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Child Dev. 1980 Mar;51(1):238-41.

Child abusers' responses to infant smiles and cries.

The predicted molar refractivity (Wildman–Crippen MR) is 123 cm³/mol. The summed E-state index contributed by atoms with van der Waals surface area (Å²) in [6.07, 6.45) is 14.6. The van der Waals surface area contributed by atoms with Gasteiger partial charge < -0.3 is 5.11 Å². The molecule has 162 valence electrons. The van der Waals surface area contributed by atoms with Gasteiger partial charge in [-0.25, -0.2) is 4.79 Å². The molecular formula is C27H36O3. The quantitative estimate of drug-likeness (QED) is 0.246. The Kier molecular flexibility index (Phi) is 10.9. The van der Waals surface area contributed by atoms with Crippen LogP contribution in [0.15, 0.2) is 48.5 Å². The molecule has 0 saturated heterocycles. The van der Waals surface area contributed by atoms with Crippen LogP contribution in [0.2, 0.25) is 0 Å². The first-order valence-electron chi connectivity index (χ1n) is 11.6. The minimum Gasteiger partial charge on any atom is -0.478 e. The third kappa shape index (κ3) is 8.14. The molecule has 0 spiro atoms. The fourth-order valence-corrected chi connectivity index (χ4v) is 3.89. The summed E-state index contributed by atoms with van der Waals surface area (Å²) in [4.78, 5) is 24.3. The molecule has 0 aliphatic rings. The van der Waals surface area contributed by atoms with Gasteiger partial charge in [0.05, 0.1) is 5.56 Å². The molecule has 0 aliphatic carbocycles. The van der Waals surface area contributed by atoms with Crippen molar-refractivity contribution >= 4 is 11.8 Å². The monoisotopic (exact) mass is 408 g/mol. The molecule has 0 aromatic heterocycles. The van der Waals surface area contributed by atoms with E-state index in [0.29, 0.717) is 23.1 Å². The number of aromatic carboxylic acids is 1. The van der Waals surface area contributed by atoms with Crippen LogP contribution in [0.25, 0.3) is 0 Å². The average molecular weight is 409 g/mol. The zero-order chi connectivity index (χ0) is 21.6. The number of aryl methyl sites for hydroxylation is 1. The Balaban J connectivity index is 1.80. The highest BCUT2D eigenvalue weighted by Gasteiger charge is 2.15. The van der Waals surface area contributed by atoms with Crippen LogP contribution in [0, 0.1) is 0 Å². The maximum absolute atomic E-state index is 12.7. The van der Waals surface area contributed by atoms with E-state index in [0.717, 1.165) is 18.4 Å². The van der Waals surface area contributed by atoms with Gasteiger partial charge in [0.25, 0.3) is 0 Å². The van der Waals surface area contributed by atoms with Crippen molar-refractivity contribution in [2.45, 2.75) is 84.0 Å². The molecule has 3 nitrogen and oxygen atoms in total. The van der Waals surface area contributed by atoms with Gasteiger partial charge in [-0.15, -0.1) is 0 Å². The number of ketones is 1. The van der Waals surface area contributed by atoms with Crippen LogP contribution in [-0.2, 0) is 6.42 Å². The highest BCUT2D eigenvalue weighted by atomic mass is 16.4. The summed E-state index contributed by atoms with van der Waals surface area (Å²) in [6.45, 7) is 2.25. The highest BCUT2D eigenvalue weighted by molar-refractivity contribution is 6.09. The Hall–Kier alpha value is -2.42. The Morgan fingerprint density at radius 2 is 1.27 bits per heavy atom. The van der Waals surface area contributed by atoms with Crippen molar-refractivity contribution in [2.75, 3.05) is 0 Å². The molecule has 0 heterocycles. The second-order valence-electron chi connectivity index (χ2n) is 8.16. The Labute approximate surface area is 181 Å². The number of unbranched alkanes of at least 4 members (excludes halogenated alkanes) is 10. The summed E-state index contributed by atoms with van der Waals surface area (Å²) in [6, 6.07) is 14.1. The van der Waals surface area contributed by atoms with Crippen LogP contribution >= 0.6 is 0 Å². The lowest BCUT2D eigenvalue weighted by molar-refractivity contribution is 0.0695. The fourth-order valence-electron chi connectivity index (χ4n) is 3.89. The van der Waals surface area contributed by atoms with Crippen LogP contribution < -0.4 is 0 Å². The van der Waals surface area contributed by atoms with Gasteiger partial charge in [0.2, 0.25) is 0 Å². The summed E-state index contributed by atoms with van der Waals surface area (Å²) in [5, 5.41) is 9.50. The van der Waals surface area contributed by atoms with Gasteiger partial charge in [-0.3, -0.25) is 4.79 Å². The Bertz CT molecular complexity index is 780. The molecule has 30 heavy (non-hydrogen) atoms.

14 child abusers and a matched group of non-abusers watched videotapes of crying and smiling infants. Their psychophysiological responses were monitored throughout the session. After each videotape, the subjects described their emotional responses on a mood adjective checklist. The crying infant elicited heart-rate acceleration and increases in skin conductance and diastolic blood pressure from both groups, although the abusers experienced greater increases in heart rate and reported more aversion and less sympathy. Like other parents tested in this paradigm, the nonabusers responded to the smiling infant with no change in or declines in physiological activation. The abusers, however, responded to the smile and cry stimuli similarly.

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